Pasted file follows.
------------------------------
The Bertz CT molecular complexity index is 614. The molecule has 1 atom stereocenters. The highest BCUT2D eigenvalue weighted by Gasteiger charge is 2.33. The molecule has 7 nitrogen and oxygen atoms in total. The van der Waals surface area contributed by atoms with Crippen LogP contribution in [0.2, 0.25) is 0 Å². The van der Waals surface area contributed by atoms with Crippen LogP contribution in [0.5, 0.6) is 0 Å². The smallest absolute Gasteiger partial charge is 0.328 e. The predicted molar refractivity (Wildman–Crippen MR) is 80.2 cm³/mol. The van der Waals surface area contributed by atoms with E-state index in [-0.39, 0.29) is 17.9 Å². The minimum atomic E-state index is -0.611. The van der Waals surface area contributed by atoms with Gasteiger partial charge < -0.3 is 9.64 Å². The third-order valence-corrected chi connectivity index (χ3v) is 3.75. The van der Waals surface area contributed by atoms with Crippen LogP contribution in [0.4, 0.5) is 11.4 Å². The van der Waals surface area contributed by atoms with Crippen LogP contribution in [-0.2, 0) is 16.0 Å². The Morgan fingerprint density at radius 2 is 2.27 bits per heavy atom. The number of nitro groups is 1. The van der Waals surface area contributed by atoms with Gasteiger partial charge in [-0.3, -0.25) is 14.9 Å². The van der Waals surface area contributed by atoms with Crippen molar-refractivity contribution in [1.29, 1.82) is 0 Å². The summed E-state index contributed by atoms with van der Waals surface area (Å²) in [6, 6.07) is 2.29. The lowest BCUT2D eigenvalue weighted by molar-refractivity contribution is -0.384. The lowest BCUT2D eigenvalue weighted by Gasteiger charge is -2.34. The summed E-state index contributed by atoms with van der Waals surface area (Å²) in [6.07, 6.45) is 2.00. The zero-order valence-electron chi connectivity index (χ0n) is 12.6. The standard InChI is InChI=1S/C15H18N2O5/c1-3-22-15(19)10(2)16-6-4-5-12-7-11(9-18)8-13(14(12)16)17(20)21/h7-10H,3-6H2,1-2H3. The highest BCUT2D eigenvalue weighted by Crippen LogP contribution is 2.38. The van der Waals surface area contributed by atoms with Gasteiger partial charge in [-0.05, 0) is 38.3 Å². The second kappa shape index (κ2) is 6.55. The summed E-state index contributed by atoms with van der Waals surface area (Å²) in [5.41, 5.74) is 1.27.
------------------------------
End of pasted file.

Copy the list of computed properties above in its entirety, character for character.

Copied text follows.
The Bertz CT molecular complexity index is 614. The molecule has 1 atom stereocenters. The highest BCUT2D eigenvalue weighted by Gasteiger charge is 2.33. The molecule has 7 nitrogen and oxygen atoms in total. The van der Waals surface area contributed by atoms with Crippen LogP contribution in [0.2, 0.25) is 0 Å². The van der Waals surface area contributed by atoms with Crippen LogP contribution in [0.5, 0.6) is 0 Å². The smallest absolute Gasteiger partial charge is 0.328 e. The predicted molar refractivity (Wildman–Crippen MR) is 80.2 cm³/mol. The van der Waals surface area contributed by atoms with E-state index in [-0.39, 0.29) is 17.9 Å². The minimum atomic E-state index is -0.611. The van der Waals surface area contributed by atoms with Gasteiger partial charge < -0.3 is 9.64 Å². The third-order valence-corrected chi connectivity index (χ3v) is 3.75. The van der Waals surface area contributed by atoms with Crippen LogP contribution in [0.4, 0.5) is 11.4 Å². The van der Waals surface area contributed by atoms with Crippen LogP contribution in [-0.2, 0) is 16.0 Å². The Morgan fingerprint density at radius 2 is 2.27 bits per heavy atom. The number of nitro groups is 1. The van der Waals surface area contributed by atoms with Gasteiger partial charge in [-0.3, -0.25) is 14.9 Å². The van der Waals surface area contributed by atoms with Crippen molar-refractivity contribution in [1.29, 1.82) is 0 Å². The summed E-state index contributed by atoms with van der Waals surface area (Å²) in [6, 6.07) is 2.29. The lowest BCUT2D eigenvalue weighted by molar-refractivity contribution is -0.384. The lowest BCUT2D eigenvalue weighted by Gasteiger charge is -2.34. The summed E-state index contributed by atoms with van der Waals surface area (Å²) in [6.07, 6.45) is 2.00. The zero-order valence-electron chi connectivity index (χ0n) is 12.6. The standard InChI is InChI=1S/C15H18N2O5/c1-3-22-15(19)10(2)16-6-4-5-12-7-11(9-18)8-13(14(12)16)17(20)21/h7-10H,3-6H2,1-2H3. The highest BCUT2D eigenvalue weighted by Crippen LogP contribution is 2.38. The van der Waals surface area contributed by atoms with Gasteiger partial charge in [-0.05, 0) is 38.3 Å². The second kappa shape index (κ2) is 6.55. The summed E-state index contributed by atoms with van der Waals surface area (Å²) in [5.41, 5.74) is 1.27.